The Dow Jones Industrial Average, one of the oldest stock market indices in the world, is compiled of the 30 most traded stocks in the US. The index is price-weighted rather than weighted by capitalization. It is calculated by summing the prices of the constituent stocks and dividing them by a factor, currently 0.152. The index was founded by Charles Dow, who also founded the Wall Street Journal. In later years it has been criticized for not being broadly representative enough because it only tracks 30 conglomerates, unlike broader indices such as the S&P 500.
What factors impact the Dow Jones Industrial Average?
Many different factors drive the Dow Jones Industrial Average (DJIA). The aggregate performance of the component companies revealed in quarterly company earnings reports is the main one. US and global macroeconomic data also contributes as it impacts on investor sentiment. The level of interest rates, set by the Federal Reserve (Fed), also influences the DJIA as it affects the cost of credit, on which many corporations are heavily reliant. Therefore, inflation can be a major driver as well as other metrics which impact the Fed decisions.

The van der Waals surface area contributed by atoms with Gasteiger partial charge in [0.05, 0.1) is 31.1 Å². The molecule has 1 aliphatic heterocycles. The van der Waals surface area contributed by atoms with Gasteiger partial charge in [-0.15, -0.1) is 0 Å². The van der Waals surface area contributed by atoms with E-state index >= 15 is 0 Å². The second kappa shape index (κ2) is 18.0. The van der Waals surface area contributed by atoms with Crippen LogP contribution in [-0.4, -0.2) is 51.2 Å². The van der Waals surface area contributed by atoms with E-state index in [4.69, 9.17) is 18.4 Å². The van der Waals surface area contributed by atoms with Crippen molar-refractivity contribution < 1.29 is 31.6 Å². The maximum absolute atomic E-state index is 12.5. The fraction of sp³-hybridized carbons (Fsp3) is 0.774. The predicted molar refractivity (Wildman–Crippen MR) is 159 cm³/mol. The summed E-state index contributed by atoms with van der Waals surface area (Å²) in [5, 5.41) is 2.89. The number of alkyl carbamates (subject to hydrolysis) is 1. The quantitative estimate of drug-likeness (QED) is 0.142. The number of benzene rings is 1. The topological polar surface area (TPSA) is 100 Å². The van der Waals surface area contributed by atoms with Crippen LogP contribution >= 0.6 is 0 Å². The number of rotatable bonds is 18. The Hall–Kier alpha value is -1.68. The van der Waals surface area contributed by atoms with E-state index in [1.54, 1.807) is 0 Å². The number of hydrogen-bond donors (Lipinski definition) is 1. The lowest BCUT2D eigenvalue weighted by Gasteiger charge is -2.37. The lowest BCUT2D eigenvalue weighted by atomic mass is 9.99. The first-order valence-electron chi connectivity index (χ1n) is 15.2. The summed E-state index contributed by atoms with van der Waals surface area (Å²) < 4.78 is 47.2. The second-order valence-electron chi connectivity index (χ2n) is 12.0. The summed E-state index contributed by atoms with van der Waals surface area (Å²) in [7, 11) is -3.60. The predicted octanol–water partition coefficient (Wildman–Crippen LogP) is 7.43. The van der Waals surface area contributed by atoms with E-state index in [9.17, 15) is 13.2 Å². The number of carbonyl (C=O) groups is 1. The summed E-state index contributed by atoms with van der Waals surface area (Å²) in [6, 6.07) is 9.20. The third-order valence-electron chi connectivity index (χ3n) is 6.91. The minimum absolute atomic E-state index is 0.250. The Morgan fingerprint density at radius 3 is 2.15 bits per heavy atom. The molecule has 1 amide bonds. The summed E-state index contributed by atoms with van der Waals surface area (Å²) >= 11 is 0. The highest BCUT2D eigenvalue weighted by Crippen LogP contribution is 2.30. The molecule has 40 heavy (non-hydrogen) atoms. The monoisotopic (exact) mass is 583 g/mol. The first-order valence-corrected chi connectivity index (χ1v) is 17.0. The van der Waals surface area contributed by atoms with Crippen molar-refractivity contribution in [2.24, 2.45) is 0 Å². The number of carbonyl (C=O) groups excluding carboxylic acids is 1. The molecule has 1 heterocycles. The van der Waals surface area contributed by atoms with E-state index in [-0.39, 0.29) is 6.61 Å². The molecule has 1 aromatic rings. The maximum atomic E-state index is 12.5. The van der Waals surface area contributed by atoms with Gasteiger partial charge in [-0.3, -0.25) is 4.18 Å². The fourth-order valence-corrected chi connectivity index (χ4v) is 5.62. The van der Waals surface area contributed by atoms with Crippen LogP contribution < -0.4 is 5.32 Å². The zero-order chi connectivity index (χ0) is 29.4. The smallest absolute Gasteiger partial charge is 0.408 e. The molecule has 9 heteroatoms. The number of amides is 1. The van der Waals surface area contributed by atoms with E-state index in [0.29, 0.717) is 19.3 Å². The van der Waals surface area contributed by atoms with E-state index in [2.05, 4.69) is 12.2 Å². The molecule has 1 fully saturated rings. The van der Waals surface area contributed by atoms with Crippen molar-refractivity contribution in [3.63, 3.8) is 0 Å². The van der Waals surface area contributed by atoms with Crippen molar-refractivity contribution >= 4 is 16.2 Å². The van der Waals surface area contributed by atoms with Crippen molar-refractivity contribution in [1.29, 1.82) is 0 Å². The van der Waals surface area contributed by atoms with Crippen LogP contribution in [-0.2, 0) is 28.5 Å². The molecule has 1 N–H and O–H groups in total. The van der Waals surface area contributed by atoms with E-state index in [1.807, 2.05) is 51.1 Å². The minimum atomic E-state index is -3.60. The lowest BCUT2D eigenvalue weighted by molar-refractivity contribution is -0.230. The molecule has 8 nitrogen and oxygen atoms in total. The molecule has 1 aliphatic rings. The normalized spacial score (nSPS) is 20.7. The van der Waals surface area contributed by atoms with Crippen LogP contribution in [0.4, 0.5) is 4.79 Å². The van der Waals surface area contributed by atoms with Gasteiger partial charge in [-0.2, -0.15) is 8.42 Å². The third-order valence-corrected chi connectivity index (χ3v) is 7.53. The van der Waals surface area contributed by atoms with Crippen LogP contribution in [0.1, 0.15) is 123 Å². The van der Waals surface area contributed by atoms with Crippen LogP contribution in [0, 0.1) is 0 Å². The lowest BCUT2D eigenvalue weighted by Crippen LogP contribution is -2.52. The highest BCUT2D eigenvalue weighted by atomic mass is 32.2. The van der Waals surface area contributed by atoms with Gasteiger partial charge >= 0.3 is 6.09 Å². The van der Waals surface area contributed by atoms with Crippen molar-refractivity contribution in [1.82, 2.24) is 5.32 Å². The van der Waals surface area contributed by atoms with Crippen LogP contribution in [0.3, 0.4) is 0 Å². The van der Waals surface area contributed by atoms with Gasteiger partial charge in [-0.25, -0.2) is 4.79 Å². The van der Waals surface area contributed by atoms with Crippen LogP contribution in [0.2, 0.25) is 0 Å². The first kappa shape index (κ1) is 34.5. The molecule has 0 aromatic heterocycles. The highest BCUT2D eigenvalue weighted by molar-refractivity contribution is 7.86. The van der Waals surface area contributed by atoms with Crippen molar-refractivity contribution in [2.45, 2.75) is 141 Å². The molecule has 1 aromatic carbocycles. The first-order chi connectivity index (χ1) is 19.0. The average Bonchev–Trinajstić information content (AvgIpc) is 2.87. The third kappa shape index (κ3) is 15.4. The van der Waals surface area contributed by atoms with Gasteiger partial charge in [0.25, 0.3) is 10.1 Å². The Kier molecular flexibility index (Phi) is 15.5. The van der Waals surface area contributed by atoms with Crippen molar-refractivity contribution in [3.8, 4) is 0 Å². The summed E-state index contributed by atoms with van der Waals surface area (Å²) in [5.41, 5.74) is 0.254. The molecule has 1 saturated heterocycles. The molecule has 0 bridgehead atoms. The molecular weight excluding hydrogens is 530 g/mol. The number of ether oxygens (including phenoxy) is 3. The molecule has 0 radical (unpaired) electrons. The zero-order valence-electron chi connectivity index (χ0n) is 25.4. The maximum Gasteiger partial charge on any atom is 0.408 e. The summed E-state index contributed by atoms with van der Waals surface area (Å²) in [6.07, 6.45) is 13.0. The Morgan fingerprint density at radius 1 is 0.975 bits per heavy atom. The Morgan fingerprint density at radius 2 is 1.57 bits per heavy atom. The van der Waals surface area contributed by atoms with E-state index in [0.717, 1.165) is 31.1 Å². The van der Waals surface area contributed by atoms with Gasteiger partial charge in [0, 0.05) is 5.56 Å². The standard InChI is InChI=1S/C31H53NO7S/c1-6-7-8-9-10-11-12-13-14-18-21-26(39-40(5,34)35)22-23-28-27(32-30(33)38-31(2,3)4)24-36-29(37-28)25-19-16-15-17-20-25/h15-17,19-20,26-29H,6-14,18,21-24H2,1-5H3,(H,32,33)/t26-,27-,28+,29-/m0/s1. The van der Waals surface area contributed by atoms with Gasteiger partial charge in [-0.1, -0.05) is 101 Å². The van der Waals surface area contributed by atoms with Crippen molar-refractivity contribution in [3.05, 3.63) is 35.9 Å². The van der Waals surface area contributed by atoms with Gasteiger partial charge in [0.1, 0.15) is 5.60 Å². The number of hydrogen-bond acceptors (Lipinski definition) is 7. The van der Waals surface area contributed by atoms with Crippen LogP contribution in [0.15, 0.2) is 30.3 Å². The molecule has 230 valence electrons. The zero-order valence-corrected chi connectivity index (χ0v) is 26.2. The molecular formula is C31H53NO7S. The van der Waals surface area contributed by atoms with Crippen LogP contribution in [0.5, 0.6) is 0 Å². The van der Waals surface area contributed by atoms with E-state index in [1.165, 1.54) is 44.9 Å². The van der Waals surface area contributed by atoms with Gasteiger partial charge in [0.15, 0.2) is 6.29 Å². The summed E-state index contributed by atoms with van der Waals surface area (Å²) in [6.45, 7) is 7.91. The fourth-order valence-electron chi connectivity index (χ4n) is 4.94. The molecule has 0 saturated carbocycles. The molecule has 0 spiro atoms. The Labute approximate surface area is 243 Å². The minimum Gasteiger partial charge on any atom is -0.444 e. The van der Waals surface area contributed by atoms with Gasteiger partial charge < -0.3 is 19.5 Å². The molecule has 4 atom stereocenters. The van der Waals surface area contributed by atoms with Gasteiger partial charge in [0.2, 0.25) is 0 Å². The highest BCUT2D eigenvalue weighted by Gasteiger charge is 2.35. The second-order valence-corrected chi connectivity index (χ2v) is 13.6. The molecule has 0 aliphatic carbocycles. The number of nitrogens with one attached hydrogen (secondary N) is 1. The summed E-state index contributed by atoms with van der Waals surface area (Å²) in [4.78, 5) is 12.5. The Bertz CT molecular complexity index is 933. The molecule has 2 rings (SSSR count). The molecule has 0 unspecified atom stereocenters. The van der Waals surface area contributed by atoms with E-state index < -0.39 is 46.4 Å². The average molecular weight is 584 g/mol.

What is Dow Theory?
Dow Theory is a method for identifying the primary trend of the stock market developed by Charles Dow. A key step is to compare the direction of the Dow Jones Industrial Average (DJIA) and the Dow Jones Transportation Average (DJTA) and only follow trends where both are moving in the same direction. Volume is a confirmatory criteria. The theory uses elements of peak and trough analysis. Dow’s theory posits three trend phases: accumulation, when smart money starts buying or selling; public participation, when the wider public joins in; and distribution, when the smart money exits.